For over three decades neoliberalism has been the dominant economic ideology. While it may have emerged relatively unscathed from the global financial crisis of 2007-8, neoliberalism is now - more than ever - under scrutiny from critics who argue that it has failed to live up to its promises, creating instead an increasingly unequal and insecure world. This book offers a nuanced and probing analysis of the meaning and practical application of neoliberalism today, separating myth from reality. Drawing on examples such as the growth of finance, the role of corporate power and the rise of workfare, the book advances a balanced but distinctive perspective on neoliberalism as involving the interaction of ideas, material economic change and political transformations. It interrogates claims about the impending death of neoliberalism and considers the sources of its resilience in the current climate of political disenchantment and economic austerity. Clearly and accessibly written, this book will be a valuable resource for students and scholars across the social sciences.
Call Number: Valley City State University 3rd Floor (306.481 Si642i )
Publication Date: 2007-03-01
Television, video games, and computers are easily accessible to twenty-first-century children, but what impact do they have on creativity and imagination? In this book, two wise and long-admired observers of children's make-believe look at the cognitive and moral potential--and concern--created by electronic media. As Dorothy and Jerome Singer show, violent images in games and TV are as toxic as many observers have feared by stimulating destructive ideas and troubling aggression. But should all electronic media be banned from children's lives? Calmly and authoritatively, the Singers argue that in fact some screen time can enrich children's creativity and play, and can even promote school readiness. With guidance from parents and teachers, empathy, creativity, and imagination can expand and intensify in the electronic age.
Call Number: Valley City State University 3rd Floor (371.782 C8687 )
Publication Date: 2015-09-09
Although awareness of campus sexual assault is at a historic high, institutional responses to incidents of sexual violence remain widely varied. The Crisis of Campus Sexual Violence provides higher education scholars, administrators, and practitioners with a necessary and more holistic understanding of the challenges that colleges and universities face in implementing adequate and effective sexual assault prevention and response practices. In this volume, a diverse mix of expert contributors provide a critical, nuanced, and timely examination of some of the factors that inhibit effective prevention and response in higher education. Chapter authors take on one of the most troubling aspects of higher education today, bridging theory and practice to offer programmatic interventions and solutions to help institutions address their own competing interests and institutional culture to improve their practices and policies with regard to sexual violence.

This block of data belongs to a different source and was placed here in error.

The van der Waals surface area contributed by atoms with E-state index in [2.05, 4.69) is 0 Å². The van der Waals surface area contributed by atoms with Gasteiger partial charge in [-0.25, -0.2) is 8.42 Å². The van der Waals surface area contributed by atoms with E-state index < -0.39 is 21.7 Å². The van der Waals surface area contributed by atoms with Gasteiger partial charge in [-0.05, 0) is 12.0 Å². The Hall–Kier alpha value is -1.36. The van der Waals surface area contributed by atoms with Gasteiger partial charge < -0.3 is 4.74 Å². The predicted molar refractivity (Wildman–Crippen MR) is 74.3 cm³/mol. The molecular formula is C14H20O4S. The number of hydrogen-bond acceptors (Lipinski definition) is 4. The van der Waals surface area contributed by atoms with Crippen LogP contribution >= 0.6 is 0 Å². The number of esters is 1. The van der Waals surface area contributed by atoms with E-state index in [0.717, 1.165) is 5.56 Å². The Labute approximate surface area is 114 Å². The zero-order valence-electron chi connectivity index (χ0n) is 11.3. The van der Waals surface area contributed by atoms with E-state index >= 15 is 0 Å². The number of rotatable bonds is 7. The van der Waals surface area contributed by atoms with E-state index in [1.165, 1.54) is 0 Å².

Call Number: Valley City State University 3rd Floor (371.2011 C26s )
Publication Date: 2017-04-25
How will your students answer when an interviewer asks, "What social media networks are you on, and what will I learn about you if I go there?" Equipping students for their future begins by helping them become digital leaders now. In our networked society, students need to learn how to leverage social media to connect to people, passions, and opportunities to grow and make a difference. When people think of kids and their devices, it is often with dismay. But technology is here to stay, which means we must educate, empower, and inspire our students to use social media to ... learn and share learning address societal inequality share their voices be a more positive influence in others' lives Social LEADia addresses the need to shift our conversations at school and at home from digital citizenship to digital leadership. Inside, you'll read about some amazing kids who are leveraging social media in positive and powerful ways. They are passionate and empathetic leaders online and offline, and they model the reality that students don't need to wait for tomorrow to lead--they can be world-changers today. ----- "Casa-Todd does a masterful job addressing the 'Yeah, buts ..., ' while moving the social media conversation from compliance to leadership. Social LEADia is a brilliant read and a needed tool for your educator toolkit." --Thomas C. Murray, director of innovation, Future Ready Schools "Casa-Todd helps us to make the leap from digital citizenship to digital leadership and provides plenty of concrete ideas and tips that we can bring into the classroom in order to help students become engaged and inspiring leaders who will drive change in both the face to face and digital worlds." --Dr. Alec Couros, professor of educational technology and media faculty of education, University of Regina "Social LEADia brings inspiration and a call to action to educators teaching today in the digital age.... this is a must-read book for every educator ready to make our world a better place through the sharing of stories and perspectives from our connected classrooms. Bravo " --Dr. Jennifer Williams, professor, global program developer, and connected educator